A massive explosion lights up the night sky in Damascus (Image from YouTube)
New videos posted overnight show dramatic and powerful explosions that occurred on the outskirts of Syria's capital Damascus early Sunday morning.
Syria's state television is blaming Israel for striking the military research center in Jamraya just north of Damascus. Israeli officials are not commenting publicly, but a senior U.S. official tells NBC News that Israel was behind the attack.
"The new Israeli attack is an attempt to raise the morale of the terrorist groups which have been reeling from strikes by our noble army," Syrian television said.
A woman who lives in Damascus told Al Jazeera that she heard a rocket whizzing by after which "everything started to shake."
"We heard a very huge explosion like 'boom'" which blew the doors open, she said.
In this video which is described as overlooking Qasioun Mountain, an initial explosion is followed by a second and then a dramatic, massive third explosion. Qasioun Mountain is a place where military assets belonging to government forces loyal to the embattled President Bashar Assad are situated.
It is likely Assad opponents filmed the scene, as cries of "Allahu Akbar" are heard in the background.
This video was apparently taken from another angle, from which it's possible to see a mushroom-shaped cloud rising into the night sky:
Another Damascus resident tells Al Jazeera the explosion was "unprecedented" in force and felt like "an earthquake."
Damascus resident Tarek Hillnawi was sitting on his balcony with friends when the explosion occurred. He tells Al Arabiya: "Everything was quiet and suddenly we saw this bright orange light in the sky followed by a very loud explosion."
"I felt that it was over for us, that all of Damascus is set on fire," he added.
Al Arabiya reports that "at least 40 blasts were heard across the capital following the alleged Israeli attack."
The Syrian Observatory for Human Rights spoke to eyewitnesses who reported seeing jets in the sky when the explosions occurred.
A Syrian official tells Al Arabiya that Assad's forces use their strategic position on Qasioun Mountain to shell rebels in the capital's different neighborhoods and suburbs.
"The mountain is a very strategic site that oversees all of Damascus," said the source. "There is a heavy presence of the Assad forces in the mountain because they are always on-call to launch any possible attack towards the people of the city."
Syria expert Andrew J. Tabler of the Washington Institute for Near East Policy tells the New York Times: "They are definitely going after military facilities on or around Qasioun."
"There are a lot of research and military facilities there that are tied into the command and control structure of the regime," he said.
"It is unprecedented and something all of Damascus can see," he added.
If Israel was involved, it would be the second time in recent days that Israel has bombed Syria, a development the Washington Post describes as "a sharp escalation in tensions between the neighboring countries." The Israel Defense Forces targeted the same military research facility in January.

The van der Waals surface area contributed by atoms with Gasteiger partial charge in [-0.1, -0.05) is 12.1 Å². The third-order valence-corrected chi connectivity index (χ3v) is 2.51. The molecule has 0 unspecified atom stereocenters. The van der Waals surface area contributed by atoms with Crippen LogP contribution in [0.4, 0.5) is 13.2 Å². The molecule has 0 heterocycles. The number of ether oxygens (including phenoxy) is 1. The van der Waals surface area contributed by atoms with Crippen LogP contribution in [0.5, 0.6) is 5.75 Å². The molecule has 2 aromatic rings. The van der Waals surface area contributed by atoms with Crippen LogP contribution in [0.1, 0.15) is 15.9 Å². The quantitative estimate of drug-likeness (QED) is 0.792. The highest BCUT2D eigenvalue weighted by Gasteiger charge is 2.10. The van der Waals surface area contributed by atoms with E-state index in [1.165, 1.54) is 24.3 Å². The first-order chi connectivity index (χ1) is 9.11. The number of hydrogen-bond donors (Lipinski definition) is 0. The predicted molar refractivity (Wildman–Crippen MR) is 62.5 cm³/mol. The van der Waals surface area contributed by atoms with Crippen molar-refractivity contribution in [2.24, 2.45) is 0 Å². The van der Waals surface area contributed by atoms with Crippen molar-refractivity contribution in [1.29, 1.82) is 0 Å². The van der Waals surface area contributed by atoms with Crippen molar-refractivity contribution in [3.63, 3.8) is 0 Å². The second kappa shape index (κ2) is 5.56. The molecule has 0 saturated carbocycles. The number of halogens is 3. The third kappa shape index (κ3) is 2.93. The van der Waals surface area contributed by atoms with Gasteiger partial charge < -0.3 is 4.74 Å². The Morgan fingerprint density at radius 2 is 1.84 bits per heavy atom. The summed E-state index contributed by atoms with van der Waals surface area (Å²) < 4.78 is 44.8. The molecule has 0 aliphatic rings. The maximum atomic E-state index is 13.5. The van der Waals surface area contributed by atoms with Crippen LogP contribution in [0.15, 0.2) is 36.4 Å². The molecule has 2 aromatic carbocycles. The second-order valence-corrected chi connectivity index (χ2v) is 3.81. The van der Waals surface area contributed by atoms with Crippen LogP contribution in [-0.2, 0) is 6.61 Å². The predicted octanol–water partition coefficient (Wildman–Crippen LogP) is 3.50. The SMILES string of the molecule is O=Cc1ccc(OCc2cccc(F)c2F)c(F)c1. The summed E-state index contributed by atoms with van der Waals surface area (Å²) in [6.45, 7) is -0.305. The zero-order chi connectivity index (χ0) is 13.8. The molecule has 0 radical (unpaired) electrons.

Several hours after the Syria attack on Sunday, the IDF deployed two Iron Dome anti-missile batteries in northern Israel, one in Haifa and one in Safed. Israeli media report that this protective measure is meant to defend against any potential retaliation from Syria or from Hezbollah in Lebanon.
The Post suggests that President Bashar Assad could decide this time to respond to Israel, something he has refrained from doing until now, focusing instead on battling the two-year insurgency spearheaded by Sunni radicals. It reports on the ominous tone conveyed by Syria's government broadcaster:
The official Syrian Arab News Agency said that a scientific research facility had been struck by an Israeli missile, and a banner displayed on state television said the attack was intended to relieve pressure on rebel forces in the embattled eastern suburbs. The banner was accompanied by martial music and footage of Syrian soldiers marching, descending from helicopters and firing rockets, indicating that Syria may not shrug off the assault, as it has with some Israeli strikes in the past.
"The Israeli aggression comes at a time when our armed forces are scoring victories against terrorism and al-Qaeda gangs," state television said.
On Friday, an Israeli airstrike targeted a shipment of advanced Iranian surface-to-surface missiles heading for Hezbollah in Lebanon via Damascus, according to U.S. officials quoted by the New York Times. The paper's reporting highlights the gravity of the threat for Israel:
An American official, who asked not to be identified because he was discussing intelligence reports, said the targeted shipment consisted of Iranian-made Fateh-110s -- a mobile, accurate, solid-fueled missile that has the range to strike Tel Aviv and much of Israel from southern Lebanon, and that represents a considerable improvement over the liquid-fueled Scud missile.
Israeli officials have been watching the strife in Syria with growing concern and have emphasized they would use force to make sure President Bashar Assad's large stockpile of chemical weapons and advanced missiles don't fall into the hands of Hezbollah or radical jihadi rebels.
President Obama told Telemundo before the Sunday strike, "The Israelis, justifiably, have to guard against the transfer of advanced weaponry to terrorist organizations like Hezbollah."
The New York Times notes that American officials have described the Jamraya complex, also known as the Syrian Scientific Studies and Research Center, as "Syria's main research center for work on biological and chemical weapons."
During the two-year conflict between Assad's forces and the rebels, an estimated 70,000 people have been killed according to the United Nations.
This story has been updated.
- Politics & Government
- Unrest, Conflicts & War